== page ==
It is not every day that a Nova Scotia team bows out of the softball championships at all, leave alone without so much of a fight. Thus, it will remain on many of the game enthusiasts’ minds for a long time that in August 2018, the Dodge Eagles were able to ease past the Transfer Broadhorns, to book themselves a place in the season playoffs.
The Eagles were pretty much underdogs heading into the match, owing to both their build-up form and the geographical odds of the competition. They were, however, able to overcome all that and emerge 6-2 winners with a game to spare. That afforded them a little luxury ahead of a meeting with an equally stubborn East-Hants Shooters.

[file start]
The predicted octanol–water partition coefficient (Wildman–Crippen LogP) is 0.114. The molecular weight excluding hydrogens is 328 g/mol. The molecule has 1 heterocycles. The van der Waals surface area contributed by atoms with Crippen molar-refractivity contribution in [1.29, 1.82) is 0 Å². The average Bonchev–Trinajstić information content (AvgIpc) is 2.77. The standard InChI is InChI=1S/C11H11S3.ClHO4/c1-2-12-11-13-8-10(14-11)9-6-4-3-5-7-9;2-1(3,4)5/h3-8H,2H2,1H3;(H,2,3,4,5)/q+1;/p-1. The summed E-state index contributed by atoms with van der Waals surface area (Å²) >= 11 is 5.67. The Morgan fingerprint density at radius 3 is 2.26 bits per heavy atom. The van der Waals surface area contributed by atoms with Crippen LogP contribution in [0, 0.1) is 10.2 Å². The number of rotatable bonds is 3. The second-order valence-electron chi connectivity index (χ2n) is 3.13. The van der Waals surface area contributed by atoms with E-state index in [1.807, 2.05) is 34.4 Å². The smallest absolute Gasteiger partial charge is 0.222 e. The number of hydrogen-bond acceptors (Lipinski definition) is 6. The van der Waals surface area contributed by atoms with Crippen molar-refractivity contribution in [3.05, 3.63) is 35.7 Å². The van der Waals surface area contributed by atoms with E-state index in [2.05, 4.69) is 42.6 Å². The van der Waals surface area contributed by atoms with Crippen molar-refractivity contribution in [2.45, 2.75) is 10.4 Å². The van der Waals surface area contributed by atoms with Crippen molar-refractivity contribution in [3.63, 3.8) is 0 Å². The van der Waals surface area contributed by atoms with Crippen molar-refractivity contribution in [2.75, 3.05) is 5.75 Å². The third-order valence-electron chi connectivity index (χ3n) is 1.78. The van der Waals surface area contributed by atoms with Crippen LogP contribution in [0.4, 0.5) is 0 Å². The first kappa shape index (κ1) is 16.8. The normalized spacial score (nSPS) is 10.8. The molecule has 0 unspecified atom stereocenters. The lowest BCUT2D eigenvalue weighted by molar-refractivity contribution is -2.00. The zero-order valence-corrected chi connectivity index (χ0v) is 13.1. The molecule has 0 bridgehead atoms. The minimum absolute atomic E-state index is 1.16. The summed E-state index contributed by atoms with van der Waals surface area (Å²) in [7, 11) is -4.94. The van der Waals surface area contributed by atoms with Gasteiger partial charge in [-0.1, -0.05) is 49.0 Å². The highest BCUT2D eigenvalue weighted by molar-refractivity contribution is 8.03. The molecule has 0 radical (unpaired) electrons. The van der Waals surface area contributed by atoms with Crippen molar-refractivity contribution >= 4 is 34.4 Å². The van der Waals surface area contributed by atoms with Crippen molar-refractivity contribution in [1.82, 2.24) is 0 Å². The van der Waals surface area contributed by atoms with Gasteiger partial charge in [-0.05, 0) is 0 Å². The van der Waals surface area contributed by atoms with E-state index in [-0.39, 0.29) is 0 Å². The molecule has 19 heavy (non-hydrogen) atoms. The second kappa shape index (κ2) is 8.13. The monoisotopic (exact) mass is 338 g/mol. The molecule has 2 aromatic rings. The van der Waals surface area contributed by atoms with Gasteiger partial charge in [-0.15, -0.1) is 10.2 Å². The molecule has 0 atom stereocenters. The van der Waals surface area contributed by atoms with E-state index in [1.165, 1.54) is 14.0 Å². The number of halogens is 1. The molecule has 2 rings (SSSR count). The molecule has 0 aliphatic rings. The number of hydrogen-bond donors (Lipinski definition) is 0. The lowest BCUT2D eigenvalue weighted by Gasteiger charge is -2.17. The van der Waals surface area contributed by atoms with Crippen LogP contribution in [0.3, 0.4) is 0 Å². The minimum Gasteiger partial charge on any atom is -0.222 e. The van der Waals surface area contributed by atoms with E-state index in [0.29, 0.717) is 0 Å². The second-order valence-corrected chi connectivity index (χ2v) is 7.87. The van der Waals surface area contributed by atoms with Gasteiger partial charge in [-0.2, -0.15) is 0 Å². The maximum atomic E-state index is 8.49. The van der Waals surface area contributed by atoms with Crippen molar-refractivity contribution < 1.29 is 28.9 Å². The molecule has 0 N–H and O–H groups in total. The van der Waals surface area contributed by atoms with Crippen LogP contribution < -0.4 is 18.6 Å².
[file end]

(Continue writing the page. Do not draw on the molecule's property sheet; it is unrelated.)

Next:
Eagles could then dare to dream for a place in the post-season competition that brings together the best eight teams of the ten that have played at the championships.
The win may have appeared like just another item on the news to a casual observer, but a keen follower of Canada’s softball competitions will tell you it is not. Under it lay a big statement of the Eagle’s growth and the shift in the balance of softball power within the country.
It is an indication that the game is no longer an automatic reserve for Nova Scotia. Other regions also want a piece of the pie and they are not shy to ask and fight for it.
It may also be an indicator of a rise in popularity of an already popular game in regions that have been considered to have a lukewarm enthusiasm. But, most importantly, it is an indication of Softball Canada’s success in attempts to spread softablling facilities all over the country in the pursuit of balance.
The win, many can confidently say, indicates an even brighter future for the game of softball in Canada.